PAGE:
There’s been an increase in requests from publishers regarding their page load speed and the general behavior of their sites. In today’s post, we will look at some of the questions publishers have been bringing up, and later we will show you how to make your own reports, and better assess your page load situation.
#1 – The site loads slow and has a low score on reporting tools
It’s important to understand that the final behavior of a site is the result of several factors: technology used to build the page, how many elements are shown on the site, how those elements are stored, calculations made at runtime, etc. Reporting tools (such as LightHouse, which we will discuss later) will pinpoint these issues. Note that these problems are unrelated to our code since they are a consequence of how the site is built.
#2 – MonetizeMore’s code made the site slow
The higher the number of ad units on a page, the more elements that need to be loaded, so there is always a tradeoff between page speed and revenue that needs to be considered. Publishers need to be aware of this at all times. Our code doesn’t impact significantly on site performance. The MonetizeMore ad script runs asynchronously, meaning that, while the header bidding process is running, the rest of the site continues to load as it would without our code. When running Header bidding, it is inevitable for the ad load script to delay ad render until the bidding timeout is reached, another tradeoff that needs to be addressed. The default recommended timeout is 2000ms for striking a healthy balance between page load speed and good Header Bidding fill rates. Lowering this timeout might help with reducing the load time, only if the page is loading up faster than the timeout being set. The lowering of your header bidding timeout increases the chances where the header bidding auction might end before all the configured bidders return their final bids.
We will be using the Publisher ads audits for Lighthouse moving forward, and you can find it here: https://developers.google.com/publisher-ads-audits
Even though our script may not be the main culprit in page performance, page performance does impact traffic, and so it becomes an important issue for us. Make your own assessment of the site, and try to address the suggestions/warnings.
1.- Open the target webpage
2.- Right-click and select Inspect
3.- Among the dev tools, look for the last one, called Audits
4.- Select relevant categories and click “Generate report”. After several refreshes of the site, a report will be generated and shown.
You will be shown several categories in which the page was evaluated:
- Performance: technical execution of the page, which includes interactivity, speed, and coding.
- Accessibility: design elements that allow people with specific disabilities to engage with the content more comfortably
- Best Practices: general recommendations, mainly to improve navigation and security
- SEO: optimizations for search engines to engage with the site
- Progressive Web App: PWA is a specific type of site that heavily resembles a mobile app, in presentation, and under the hood. Here are optimization suggestions for this type of website.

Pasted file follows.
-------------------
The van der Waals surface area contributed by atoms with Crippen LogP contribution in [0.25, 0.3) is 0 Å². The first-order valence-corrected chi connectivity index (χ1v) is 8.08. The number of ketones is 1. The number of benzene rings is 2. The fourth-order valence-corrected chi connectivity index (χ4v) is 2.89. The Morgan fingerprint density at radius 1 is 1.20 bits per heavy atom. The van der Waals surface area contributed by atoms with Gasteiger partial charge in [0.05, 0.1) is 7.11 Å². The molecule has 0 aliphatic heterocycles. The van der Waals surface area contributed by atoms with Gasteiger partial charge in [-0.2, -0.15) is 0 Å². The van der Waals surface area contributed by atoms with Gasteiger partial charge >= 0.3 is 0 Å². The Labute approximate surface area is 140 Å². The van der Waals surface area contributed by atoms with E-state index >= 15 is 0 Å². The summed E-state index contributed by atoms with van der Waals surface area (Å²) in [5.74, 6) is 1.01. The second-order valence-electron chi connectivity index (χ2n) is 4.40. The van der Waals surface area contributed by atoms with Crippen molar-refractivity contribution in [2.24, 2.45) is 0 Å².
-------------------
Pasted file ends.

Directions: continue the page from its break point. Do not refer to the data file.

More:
Most of this information is pretty straightforward. One that we should pay close attention to is performance -> Diagnostics, where we can see the performance of js codes, and in particular, ours.
In the picture above (Diagnostics -> Reduce the impact of third-party code), we see that our code blocks less than a third of a second in the main thread (the thread that is responsible for loading the page). None of these codes are blocking the main thread a lot, but the whole group of third-party codes uses an entire second of the main thread, which is ultimately what the users experience.
- You can perform a simple test, by running this report without our tags, and then add our tags and run the report again. As mentioned, tradeoffs will make the total score drop, but this is expected.
- Most of the page speed tests/scores don’t account for the required delay when running header bidding and are designed to assess hardcoded ad tags. So when running on a page with Header bidding active, they’ll not account for the custom functionality and cut down the score for it.
- Your own Chrome plugins can heavily alter the performance of the report itself. You can try to test the page in a cleaner environment:
- Go to the following page: https://developers.google.com/publisher-ads-audits.
- Paste the site’s address
- On Advanced Settings, activate Run Additional Lighthouse Audits.
- Click on Generate Report
- *This report will also give you the Publisher Ads report. If the site is configured correctly, the score should be high, so it can be a good way to show publishers that any performance problem probably lies elsewhere
- If improving performance is a must you can consider:
- Reducing the number of ad units on a page
- Moving the MonetizeMore script call to the end of the page or higher up, based on the implementation of other heavy JS/resource calls
- Reduce the Header bidding timeout to a value where there are no significant loss of incoming bids (Can be tested via PGAI: Under bidders tab, color coding of received bids)
- Lazy load all ad positions on all pages. (Enable SPA in dbAdmin and switch DIVs to lazy format)
Other, more technical suggestions can be:
- Make sure that any script that can run asynchronously does so. Our script already does
- Make sure that resources (images, videos) are encoded with the latest technologies. This allows the elements to be compressed while they travel, and decompress when it loads on the page.
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